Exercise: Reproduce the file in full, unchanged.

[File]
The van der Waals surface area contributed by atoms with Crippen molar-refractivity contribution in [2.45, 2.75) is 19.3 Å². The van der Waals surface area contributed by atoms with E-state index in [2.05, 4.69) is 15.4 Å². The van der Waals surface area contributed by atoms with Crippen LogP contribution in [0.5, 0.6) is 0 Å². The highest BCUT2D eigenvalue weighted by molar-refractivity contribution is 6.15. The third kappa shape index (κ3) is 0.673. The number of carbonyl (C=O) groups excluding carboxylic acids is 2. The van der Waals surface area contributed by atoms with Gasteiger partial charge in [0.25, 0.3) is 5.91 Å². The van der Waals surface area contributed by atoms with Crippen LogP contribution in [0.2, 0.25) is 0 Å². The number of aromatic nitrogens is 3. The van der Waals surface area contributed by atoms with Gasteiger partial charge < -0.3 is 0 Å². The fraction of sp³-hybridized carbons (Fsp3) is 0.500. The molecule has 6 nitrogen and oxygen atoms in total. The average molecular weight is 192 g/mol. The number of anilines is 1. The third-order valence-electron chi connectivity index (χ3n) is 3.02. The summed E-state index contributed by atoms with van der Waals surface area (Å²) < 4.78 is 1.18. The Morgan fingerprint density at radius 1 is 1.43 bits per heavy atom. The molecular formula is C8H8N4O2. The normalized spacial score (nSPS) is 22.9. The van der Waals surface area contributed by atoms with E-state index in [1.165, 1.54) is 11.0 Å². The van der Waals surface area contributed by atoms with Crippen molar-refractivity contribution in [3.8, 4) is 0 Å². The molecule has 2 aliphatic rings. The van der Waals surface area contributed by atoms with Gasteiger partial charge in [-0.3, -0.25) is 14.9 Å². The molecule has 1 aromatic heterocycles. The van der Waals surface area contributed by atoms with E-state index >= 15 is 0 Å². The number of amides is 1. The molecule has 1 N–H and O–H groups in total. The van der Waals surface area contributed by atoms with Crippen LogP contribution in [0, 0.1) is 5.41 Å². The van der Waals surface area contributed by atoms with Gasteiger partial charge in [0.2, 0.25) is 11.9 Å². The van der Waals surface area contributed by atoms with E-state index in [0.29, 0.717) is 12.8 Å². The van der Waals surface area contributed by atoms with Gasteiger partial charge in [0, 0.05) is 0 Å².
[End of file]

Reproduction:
The van der Waals surface area contributed by atoms with Crippen molar-refractivity contribution in [2.45, 2.75) is 19.3 Å². The van der Waals surface area contributed by atoms with E-state index in [2.05, 4.69) is 15.4 Å². The van der Waals surface area contributed by atoms with Crippen LogP contribution in [0.5, 0.6) is 0 Å². The highest BCUT2D eigenvalue weighted by molar-refractivity contribution is 6.15. The third kappa shape index (κ3) is 0.673. The number of carbonyl (C=O) groups excluding carboxylic acids is 2. The van der Waals surface area contributed by atoms with Gasteiger partial charge in [0.25, 0.3) is 5.91 Å². The van der Waals surface area contributed by atoms with Crippen LogP contribution in [0.2, 0.25) is 0 Å². The number of aromatic nitrogens is 3. The van der Waals surface area contributed by atoms with Gasteiger partial charge < -0.3 is 0 Å². The fraction of sp³-hybridized carbons (Fsp3) is 0.500. The molecule has 6 nitrogen and oxygen atoms in total. The average molecular weight is 192 g/mol. The number of anilines is 1. The third-order valence-electron chi connectivity index (χ3n) is 3.02. The summed E-state index contributed by atoms with van der Waals surface area (Å²) < 4.78 is 1.18. The Morgan fingerprint density at radius 1 is 1.43 bits per heavy atom. The molecular formula is C8H8N4O2. The normalized spacial score (nSPS) is 22.9. The van der Waals surface area contributed by atoms with E-state index in [1.165, 1.54) is 11.0 Å². The van der Waals surface area contributed by atoms with Crippen molar-refractivity contribution in [3.8, 4) is 0 Å². The molecule has 2 aliphatic rings. The van der Waals surface area contributed by atoms with Gasteiger partial charge in [-0.3, -0.25) is 14.9 Å². The molecule has 1 aromatic heterocycles. The van der Waals surface area contributed by atoms with E-state index >= 15 is 0 Å². The number of amides is 1. The molecule has 1 N–H and O–H groups in total. The van der Waals surface area contributed by atoms with Crippen LogP contribution in [0, 0.1) is 5.41 Å². The van der Waals surface area contributed by atoms with Gasteiger partial charge in [0.2, 0.25) is 11.9 Å². The van der Waals surface area contributed by atoms with E-state index in [0.29, 0.717) is 12.8 Å². The van der Waals surface area contributed by atoms with Gasteiger partial charge in [0, 0.05) is 0 Å².